Proximity–based, Mobile Sharing Platform Proximity–based, Mobile Sharing Platform

“With AllJoyn, instead of sending something through the cloud, I can send it directly from my device to yours. ‘Click, pick and share’ is our mantra, and we’ve simplified it to just ‘click and throw.’ By telling the app who is nearby, AllJoyn takes an entire step out of the process.”

– R.J. Holmberg, Co-Founder and President,, Inc.

  • Simple, peer-to-peer (P2P) file sharing among neighboring devices
  • File “throwing” to smartphones, tablets, TVs, and the cloud
  • Cross-platform app overcoming separation among mobile OSes
  • Sharing of multiple file types, from one to many

You want to send content from your mobile device to mine. We’re standing right next to each other. Why do we need to beam files up over the network and back down again? is designed to let users share content across platforms and device types – smartphones, TVs, tablets, and more in the most intuitive way possible: with a flick of the wrist. The app includes patent-pending technology for “throwing” images, videos and contacts among devices and sharing with multiple people who are nearby. When learned about the AllJoyn  development framework from Qualcomm Innovation Center, Inc. (QuIC), the company saw an opportunity to make function even more intuitively.

“We built on server architecture,” explains R.J. Holmberg, co-founder and president of “We use our cloud servers to make connections and transfer files. But with AllJoyn, if I’m sitting in a room with other users or taking pictures at a party, I can send content directly from my mobile device to theirs. It’s a much quicker transaction and a better user experience than sending it across the network and through the cloud or having to go around and tap each device.”

Adding AllJoyn to a finished product, Inc was preparing to release a commercial version of Their plan was to geo-tag neighboring users based on GPS coordinates and display them in the "Nearby" section of the recipient list in the UI. They had in place everything needed for over-the-air file transfer, cloud storage, gesture detection and transcoding. Then they decided to augment their existing version with AllJoyn for proximity discovery and transfer for peer to peer sharing.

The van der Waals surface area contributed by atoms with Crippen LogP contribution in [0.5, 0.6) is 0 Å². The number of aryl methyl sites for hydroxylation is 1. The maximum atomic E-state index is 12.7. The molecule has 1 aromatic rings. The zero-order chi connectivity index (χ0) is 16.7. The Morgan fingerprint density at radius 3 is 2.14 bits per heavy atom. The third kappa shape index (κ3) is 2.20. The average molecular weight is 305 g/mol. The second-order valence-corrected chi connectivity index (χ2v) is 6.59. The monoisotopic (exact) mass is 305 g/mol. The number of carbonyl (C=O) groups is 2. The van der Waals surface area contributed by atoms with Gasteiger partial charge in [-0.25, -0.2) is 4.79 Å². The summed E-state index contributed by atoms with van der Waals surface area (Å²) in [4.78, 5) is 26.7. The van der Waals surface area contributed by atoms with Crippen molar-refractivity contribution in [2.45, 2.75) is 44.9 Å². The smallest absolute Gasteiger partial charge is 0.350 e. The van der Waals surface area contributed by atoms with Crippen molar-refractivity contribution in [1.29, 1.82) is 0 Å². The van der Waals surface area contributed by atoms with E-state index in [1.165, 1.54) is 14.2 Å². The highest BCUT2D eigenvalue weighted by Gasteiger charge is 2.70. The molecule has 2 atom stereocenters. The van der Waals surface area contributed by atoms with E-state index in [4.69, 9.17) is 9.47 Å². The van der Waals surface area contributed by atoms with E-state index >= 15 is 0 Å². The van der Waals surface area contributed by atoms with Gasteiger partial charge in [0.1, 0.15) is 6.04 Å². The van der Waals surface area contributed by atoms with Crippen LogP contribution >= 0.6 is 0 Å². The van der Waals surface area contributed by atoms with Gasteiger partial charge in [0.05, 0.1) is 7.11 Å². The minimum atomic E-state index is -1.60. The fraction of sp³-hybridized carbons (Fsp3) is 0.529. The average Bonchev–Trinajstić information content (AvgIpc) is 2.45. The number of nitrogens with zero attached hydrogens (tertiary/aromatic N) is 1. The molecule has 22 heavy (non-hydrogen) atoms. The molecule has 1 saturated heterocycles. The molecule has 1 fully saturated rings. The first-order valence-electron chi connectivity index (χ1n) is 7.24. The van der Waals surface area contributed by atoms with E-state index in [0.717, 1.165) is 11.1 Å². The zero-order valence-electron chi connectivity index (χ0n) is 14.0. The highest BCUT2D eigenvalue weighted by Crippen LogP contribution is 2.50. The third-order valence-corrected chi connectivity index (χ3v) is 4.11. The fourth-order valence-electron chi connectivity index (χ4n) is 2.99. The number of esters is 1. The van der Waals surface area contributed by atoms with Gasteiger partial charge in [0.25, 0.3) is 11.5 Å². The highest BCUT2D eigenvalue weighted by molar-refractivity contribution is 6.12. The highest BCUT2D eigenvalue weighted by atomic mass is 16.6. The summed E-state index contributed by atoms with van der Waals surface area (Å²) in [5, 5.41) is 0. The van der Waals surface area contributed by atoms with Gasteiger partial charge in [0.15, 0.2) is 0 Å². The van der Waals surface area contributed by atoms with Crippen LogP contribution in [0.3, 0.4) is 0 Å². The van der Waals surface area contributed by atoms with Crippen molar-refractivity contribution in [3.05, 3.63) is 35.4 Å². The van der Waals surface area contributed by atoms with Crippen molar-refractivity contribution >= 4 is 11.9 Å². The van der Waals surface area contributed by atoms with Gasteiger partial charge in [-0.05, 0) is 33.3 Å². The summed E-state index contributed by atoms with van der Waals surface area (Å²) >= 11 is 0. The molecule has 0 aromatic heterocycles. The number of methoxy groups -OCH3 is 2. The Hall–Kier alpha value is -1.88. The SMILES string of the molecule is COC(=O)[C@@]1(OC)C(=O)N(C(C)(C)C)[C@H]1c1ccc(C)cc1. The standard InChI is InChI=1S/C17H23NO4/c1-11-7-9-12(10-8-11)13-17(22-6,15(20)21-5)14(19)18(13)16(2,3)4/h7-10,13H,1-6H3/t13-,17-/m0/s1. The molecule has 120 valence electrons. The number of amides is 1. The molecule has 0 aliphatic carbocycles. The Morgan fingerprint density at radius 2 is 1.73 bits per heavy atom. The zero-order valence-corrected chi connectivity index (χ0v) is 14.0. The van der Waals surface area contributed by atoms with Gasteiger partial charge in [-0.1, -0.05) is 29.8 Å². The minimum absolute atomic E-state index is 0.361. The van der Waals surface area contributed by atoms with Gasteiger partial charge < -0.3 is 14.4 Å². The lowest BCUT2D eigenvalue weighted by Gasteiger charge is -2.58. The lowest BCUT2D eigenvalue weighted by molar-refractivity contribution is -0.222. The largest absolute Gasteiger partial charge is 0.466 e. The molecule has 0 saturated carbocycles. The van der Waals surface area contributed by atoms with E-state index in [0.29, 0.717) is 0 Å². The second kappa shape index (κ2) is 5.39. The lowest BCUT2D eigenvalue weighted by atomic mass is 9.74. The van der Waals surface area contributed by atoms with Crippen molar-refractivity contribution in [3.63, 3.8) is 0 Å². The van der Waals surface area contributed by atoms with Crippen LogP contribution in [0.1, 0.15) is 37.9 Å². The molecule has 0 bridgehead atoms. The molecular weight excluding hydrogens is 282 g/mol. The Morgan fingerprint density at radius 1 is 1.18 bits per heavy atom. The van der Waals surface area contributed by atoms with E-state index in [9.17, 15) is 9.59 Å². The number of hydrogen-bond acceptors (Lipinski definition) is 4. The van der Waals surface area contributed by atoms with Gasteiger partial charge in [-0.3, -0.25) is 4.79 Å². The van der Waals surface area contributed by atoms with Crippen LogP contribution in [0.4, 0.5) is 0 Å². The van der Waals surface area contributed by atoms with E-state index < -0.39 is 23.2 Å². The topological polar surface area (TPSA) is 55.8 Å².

The AllJoyn integration went smoothly, even on an already finished product:

  • iOS – engineers started by modifying sample iOS apps to learn the AllJoyn environment and find code they could plug into the existing app. They added new classes to start and stop the AllJoyn listeners and modified existing classes to store and retrieve exchanged data between devices.
  • Android – The app for Android already had an implementation of AllJoyn, so the engineers faced no initial integration task. They modeled the data transfer among devices after the sample AllJoyn chat application. engineers were soon “ throwing” from one device to another, but throwing from one screen to multiple screens was more difficult. They went as far as they could with AllJoyn documentation and sample code before asking for help, and they were pleasantly surprised by how promptly and comprehensively QuIC engineers responded.

“We thought we should use a bus signal,” says Holmberg. “We contacted QuIC and they put us in touch with their engineers in the support forum who asked to see snippets of our code. We ended up using a raw signal on their advice, and that solved our one-to-many problem. These guys are experts and as soon as we contacted them, we had our aha-moment and understood how things fit together.”

Holmberg was also pleased with the valuable business connections that come from working with QuIC. He cites numerous MarketMatch appointments with OEMs who are shipping mobile devices with AllJoyn and looking for new use cases and reference apps.’s business model includes licensing for pre-installation on smart devices.

Your turn

Take a deeper look at AllJoyn to see how you can build new apps and modify existing ones around proximity-based P2P networking.